Ohio State running back Carlos Hyde rips off a gain in the first half against Clemson. Hyde’s touchdown in the third quarter put the Buckeyes ahead 29-20, but Ohio State’s defense could not rise to the challenge of shutting down the Tigers.
MIAMI GARDENS, Fla. — For two years, one of the most accomplished classes in Ohio State history knew nothing but winning.
The Buckeyes will now enter next season on a different kind of run: a losing streak.
Four second-half turnovers turned what looked like a redeeming victory into another exasperating loss, with the No. 7 Buckeyes falling 40-35 to No. 12 Clemson in Friday night’s Orange Bowl at Sun Life Stadium.
OSU receiver Corey Brown’s muffed punt return set in motion an unhinged end to a wild night. Clemson went ahead with touchdowns off of back-to-back turnovers, then held off the Buckeyes’ comeback attempts with two more.
After Tajh Boyd’s five-yard touchdown pass to Stanton Seckinger put the Tigers up 40-35 with 6 minutes, 16 seconds left, battered OSU quarterback Braxton Miller was intercepted on the last two drives. Miller — leveled by five sacks and operating with pain he called a 9 on a 1-to-10 scale — and the Buckeyes (12-2) were buried for good when Clemson linebacker Stephone Anthony stepped in front of a post pass with less than two minutes left.
“It’s going to sting,” coach Urban Meyer said. “It’s going sting for a while. It was there for us, we didn’t finish.”
In the end, it was Boyd and Clemson over Buckeyes in an expected shootout that played to form — surpassing even the staggering over/under of 70 that Las Vegas had put on the game.
Boyd completed 30 of 39 passes for 370 yards and five touchdowns and ran for 127 yards and another score, receiver Sammy Watkins had a record-setting night, and Clemson piled up 576 yards of offense in its first Orange Bowl win in 32 years.
Miller, a junior playing in perhaps his final college game, threw for 224 yards and two touchdowns and three interceptions. He said afterward he will decide on his future within a week but declined to say which way he is leaning. Carlos Hyde ran for 113 yards and a TD.
Ultimately, time will lend perspective to one of the great runs in school history. The Buckeyes won a school-record 24 straight games before falling to Michigan State in last month’s Big Ten championship game.
“I’m looking around me right now, and I’m going to wake up tomorrow and I’m not going to be these guys’ teammates,” said senior left tackle and St. John’s Jesuit graduate Jack Mewhort said inside the Buckeyes’ locker room early Sunday morning. “That’s the hardest part for me right now. ... The relationships mean more to me than anything.”
Still, he called the loss “devastating” — the final chapter of an ill-fated week for OSU.
A gloom hung over the Buckeyes from the moment they deplaned in this sun-splashed state.
The flu bug that swept through the team. Sacks leader Noah Spence’s three-game suspension for a Big Ten violation. Lockdown cornerback Bradley Roby watching his final college game in sweats.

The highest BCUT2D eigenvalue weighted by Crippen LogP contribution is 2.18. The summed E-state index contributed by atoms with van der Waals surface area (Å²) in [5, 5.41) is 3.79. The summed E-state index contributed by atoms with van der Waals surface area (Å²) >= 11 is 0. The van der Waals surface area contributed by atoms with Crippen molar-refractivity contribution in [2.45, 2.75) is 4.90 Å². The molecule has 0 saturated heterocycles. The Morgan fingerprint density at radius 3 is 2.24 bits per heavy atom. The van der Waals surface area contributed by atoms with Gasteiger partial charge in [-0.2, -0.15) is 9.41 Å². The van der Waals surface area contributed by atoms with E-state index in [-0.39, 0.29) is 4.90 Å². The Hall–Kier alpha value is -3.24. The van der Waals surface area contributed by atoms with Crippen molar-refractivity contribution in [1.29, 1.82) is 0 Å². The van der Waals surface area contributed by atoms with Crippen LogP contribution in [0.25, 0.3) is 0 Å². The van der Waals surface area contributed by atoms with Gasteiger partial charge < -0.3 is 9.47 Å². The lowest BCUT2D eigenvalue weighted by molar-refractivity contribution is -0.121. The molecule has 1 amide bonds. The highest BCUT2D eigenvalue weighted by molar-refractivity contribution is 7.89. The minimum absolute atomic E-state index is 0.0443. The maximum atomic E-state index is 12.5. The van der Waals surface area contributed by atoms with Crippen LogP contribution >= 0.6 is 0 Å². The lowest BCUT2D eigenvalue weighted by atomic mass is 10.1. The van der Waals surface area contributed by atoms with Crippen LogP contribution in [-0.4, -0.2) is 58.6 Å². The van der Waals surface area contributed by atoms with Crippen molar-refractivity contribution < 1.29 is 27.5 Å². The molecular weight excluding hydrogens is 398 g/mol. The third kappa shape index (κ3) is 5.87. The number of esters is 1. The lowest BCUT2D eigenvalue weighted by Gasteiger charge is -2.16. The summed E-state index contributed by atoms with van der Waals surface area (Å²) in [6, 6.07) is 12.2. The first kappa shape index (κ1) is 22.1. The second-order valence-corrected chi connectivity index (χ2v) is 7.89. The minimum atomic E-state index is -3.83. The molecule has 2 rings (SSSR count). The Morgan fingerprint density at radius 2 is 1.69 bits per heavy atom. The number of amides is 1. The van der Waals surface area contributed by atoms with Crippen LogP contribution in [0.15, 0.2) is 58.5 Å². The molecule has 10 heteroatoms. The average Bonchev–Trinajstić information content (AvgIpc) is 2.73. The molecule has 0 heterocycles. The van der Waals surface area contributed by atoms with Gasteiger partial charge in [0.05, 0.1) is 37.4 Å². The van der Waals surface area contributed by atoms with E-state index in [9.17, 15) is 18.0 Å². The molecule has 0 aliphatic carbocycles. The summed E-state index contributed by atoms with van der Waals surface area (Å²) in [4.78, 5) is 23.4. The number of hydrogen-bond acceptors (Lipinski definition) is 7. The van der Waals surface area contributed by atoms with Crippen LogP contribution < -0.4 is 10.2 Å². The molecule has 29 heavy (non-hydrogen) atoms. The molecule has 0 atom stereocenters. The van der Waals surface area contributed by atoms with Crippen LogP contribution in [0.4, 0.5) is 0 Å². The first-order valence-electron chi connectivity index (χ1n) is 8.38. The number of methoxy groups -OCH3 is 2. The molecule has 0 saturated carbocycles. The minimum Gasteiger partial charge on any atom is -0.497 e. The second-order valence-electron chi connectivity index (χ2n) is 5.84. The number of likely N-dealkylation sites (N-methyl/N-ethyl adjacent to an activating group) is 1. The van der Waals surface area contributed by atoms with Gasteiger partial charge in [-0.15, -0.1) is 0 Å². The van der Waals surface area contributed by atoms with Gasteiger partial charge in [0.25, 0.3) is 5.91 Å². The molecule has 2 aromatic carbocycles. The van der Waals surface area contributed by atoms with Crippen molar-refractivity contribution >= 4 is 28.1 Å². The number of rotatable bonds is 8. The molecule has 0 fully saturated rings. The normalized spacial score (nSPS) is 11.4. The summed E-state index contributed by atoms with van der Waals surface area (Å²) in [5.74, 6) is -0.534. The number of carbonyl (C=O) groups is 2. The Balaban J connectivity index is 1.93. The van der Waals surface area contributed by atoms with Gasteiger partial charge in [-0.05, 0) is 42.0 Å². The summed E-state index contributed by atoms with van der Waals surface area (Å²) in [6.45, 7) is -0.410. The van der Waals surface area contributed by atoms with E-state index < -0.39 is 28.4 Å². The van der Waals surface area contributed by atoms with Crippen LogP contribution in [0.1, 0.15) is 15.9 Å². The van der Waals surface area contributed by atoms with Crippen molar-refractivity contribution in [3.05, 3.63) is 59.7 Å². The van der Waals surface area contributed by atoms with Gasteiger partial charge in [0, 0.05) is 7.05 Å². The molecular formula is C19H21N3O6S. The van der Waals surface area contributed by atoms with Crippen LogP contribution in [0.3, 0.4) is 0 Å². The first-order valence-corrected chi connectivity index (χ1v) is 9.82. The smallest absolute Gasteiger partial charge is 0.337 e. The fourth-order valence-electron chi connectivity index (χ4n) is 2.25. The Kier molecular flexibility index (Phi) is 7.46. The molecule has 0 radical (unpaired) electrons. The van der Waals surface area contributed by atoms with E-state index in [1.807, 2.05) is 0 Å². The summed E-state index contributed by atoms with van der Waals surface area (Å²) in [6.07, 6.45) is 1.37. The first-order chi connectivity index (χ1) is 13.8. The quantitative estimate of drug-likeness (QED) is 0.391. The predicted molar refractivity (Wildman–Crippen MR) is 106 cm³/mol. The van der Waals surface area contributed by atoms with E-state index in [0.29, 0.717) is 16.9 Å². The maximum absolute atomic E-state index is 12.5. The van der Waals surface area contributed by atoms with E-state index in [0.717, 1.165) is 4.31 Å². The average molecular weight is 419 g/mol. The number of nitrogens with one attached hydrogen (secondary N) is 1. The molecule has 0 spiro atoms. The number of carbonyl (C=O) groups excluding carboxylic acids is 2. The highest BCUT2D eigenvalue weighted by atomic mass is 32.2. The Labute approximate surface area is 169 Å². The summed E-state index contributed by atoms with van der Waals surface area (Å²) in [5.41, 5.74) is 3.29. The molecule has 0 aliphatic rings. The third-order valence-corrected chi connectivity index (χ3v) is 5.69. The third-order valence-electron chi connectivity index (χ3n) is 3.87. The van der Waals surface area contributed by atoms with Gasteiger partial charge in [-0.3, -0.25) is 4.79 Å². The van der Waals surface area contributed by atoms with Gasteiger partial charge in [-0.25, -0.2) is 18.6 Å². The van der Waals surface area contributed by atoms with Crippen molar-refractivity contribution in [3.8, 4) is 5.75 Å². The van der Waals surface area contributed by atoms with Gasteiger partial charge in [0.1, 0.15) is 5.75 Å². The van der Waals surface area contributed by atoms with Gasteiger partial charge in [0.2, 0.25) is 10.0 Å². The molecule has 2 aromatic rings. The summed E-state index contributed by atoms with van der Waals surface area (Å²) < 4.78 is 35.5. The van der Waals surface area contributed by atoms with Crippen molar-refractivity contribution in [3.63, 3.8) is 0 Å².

What else could go wrong?
Turns out, a lot. At least in the horrible, terrible, no good, very bad, and ultimately satisfying first half for the Buckeyes.
A defense short three starters from an already wobbly bunch offered little pushback early.
Clemson needed the ball for less than three minutes to pile up 150 yards and 14 points. Boyd knifed through the heart of OSU’s defense for a 48-yard TD run — the longest of his career by 21 yards — on the sixth play from scrimmage, then found Watkins four plays later for a 34-yard score.
OSU’s offense, too, showed little life, stalling on three of its first four drives. Even a usually stalwart offensive line allowed three first-half sacks.
But almost inexplicably, despite being outgained 362-254 in total yardage, the Buckeyes took a 22-20 lead into halftime.
Trailing 20-9, the Buckeyes rallied for 20 unanswered points — including back-to-back scores to close the half. Miller threw a 57-yard touchdown pass to an open Jeff Heuerman, then ran for a three-yard score with 12 seconds left.
The momentum only continued after intermission, nudged along by Hyde’s 32-yard run to the Clemson 1 on 4th-and-1 — just the type of up-the-gut punch many clamored for on a failed late conversion against Michigan State last month. Hyde ran it in on the next play to push OSU ahead 29-20.
It was all setting up for OSU, only for the night to take another detour. Consecutive Buckeyes turnovers deep in their own territory handed the lead right back to Clemson, with Brown’s one mishap on a night in which he had 116 yards receiving giving the Tigers life. Brown attempted to spin out of traffic as he fielded the ball, but never secured the ball and Clemson recovered at the OSU 30.
“That was a big part of ... Philly is one of those guys that I’d rather not do that,” Meyer said. “He’s one of those skilled athletes and he really wanted to make a game-changing attempt to do something. He’s not coached to do that. We’re not playing the blame game, guys. That was a big play, though.”
Said Clemson coach Dabo Swinney: “That was the spark we needed.”
The play gave way to another long touchdown connection from Boyd to Watkins — who set an Orange Bowl-record with 16 catches for 227 yards and two TDs — while Miller’s interception at the OSU 38 on the ensuing possession led to the Tigers’ go-ahead score.
Boyd threw a three-yard touchdown catch to Martavis Bryant.
Yet OSU withstood the punch, and the two sides swapped scores. Miller threw a 14-yard touchdown pass to put the Buckeyes ahead 35-34 early in the fourth quarter, while Clemson answered with a 13-play, 75-yard go-ahead drive.